Remember traveling? I went to Greece with a friend. We saw a lot of different places on that trip, from the Parthenon in Athens to the cave houses in Santorini, wineries, museums, and of course beautiful beaches and places to eat.

Much like the way there was so much to see on that trip, there is a lot I’d like to share about developing a quality program. So, this will be a two-part post. Think of this as seeing multiple ports of call on a trip!

In this post, I’ll define quality management and outline the setting up of a program. In the next blog post, I’ll walk through the ‘who’s and how’s’ of a program.

Now, much like the beaches in Greece - let's dive in.

To start us from the same place, I’ll first define quality management. Contact center quality management is the continuous process of evaluating agent behaviors and coaching them to achieve desired outcomes consistently. In many contact centers, it has evolved to evaluating various competencies such as compliance, process, and even brand and empathy as the employee interacts with a customer.

What is the goal?

I defined quality management as a continuous process; however, often the process itself isn’t continuously evaluated. The status quo for many contact centers is to do quality management “the way we’ve always done it.” I encourage you, however, to step back and think about why you do what you do; does it still work? Make a list of what you want to evaluate, measure, and why.

Here are some ideas:

  • We want our customers to be satisfied.
  • We want customer issues to be resolved on the first interaction with support.
  • We want agents to be knowledgeable, friendly, and helpful.
  • We want to capitalize on more cross-selling and up-selling opportunities.
  • We want to retain more customers.

The good news is that quality management can absolutely help drive all of these outcomes. Keep these goals in mind as you move through the next steps.

Track the right metrics

I’ve seen contact centers that have amazing scorecards. They gather metrics and data from all kinds of data. Data means nothing if nothing is done with it.

Go back to your list above, and now make a sub-list of measurable ways to achieve those goals. For example, “we want customers to be satisfied.” How would you measure that? The agent might simply ask the customer at the end of the call, or there may be moments during the call that are opportunities to be clear about what the customer should expect from the interaction or help with their question.

In the next step, we will discuss how to build a quality form because those questions will be the components that help you to measure what matters. If there are other metrics, such as surveys or audits that can be correlated, then you’ll be able to make your quality process even more holistic and achieve greater insights into the metrics you use.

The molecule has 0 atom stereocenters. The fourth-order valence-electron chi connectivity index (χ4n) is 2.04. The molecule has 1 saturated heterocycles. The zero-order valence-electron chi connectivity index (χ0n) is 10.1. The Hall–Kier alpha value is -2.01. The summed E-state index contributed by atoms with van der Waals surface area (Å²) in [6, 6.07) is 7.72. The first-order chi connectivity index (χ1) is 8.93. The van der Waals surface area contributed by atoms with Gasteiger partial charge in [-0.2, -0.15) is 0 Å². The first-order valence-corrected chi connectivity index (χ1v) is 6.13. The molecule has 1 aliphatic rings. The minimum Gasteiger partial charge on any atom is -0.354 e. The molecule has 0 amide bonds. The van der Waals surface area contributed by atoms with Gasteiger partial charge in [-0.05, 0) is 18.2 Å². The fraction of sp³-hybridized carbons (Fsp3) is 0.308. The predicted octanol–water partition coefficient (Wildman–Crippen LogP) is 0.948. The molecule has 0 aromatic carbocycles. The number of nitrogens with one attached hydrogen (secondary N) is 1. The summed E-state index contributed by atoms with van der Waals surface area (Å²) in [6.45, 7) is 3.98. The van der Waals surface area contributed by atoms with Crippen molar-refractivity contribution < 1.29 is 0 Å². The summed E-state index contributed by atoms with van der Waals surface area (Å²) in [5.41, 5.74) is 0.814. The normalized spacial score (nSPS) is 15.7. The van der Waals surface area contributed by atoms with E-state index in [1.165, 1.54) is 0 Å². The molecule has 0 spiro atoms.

The metrics you choose need to be coached or trained; if they’re not done to standard, then what will be the process to enable employee success? Metrics are meant to give focus to coaching and training efforts. Trend the metrics and ensure that you aren’t just measuring, but that you are actually managing and changing behaviors to achieve the goals you set out to achieve.

Build and define a form

A quality form is your tool for evaluating customer interactions. These forms can range from a few items to a few dozen. But remember that the longer the form, the longer it takes to complete an evaluation — and time isn’t typically a luxury for contact centers.

As you build your form, make a list of the agent behaviors essential to achieving the goals listed above. I tend to group them into three subheadings.

  • Communication Skills - conveying the message effectively
  • Job Knowledge - conveying an accurate message
  • Security - keeping the customer and the company safe

Once the form is established, create a definitions guide documenting the entire quality process from start to finish. Agents should be able to read it and understand what’s expected of them, and leaders should be able to use it as a reference when evaluating customer interactions.

Establish the number of interactions to evaluate

The number of interactions to evaluate in a given time period will vary by industry, personal preference, channel, and the amount of time required and available. As you come up with this number, think about the roles and who in your centers should also review and hear samples. For example, trainers, marketing, and IT. This is a great opportunity to make the whole company better.

For supervisors and team leads, I typically see teams evaluate somewhere in the realm of six to ten interactions per month or two to three per week, ensuring that agents receive constant feedback about their performance.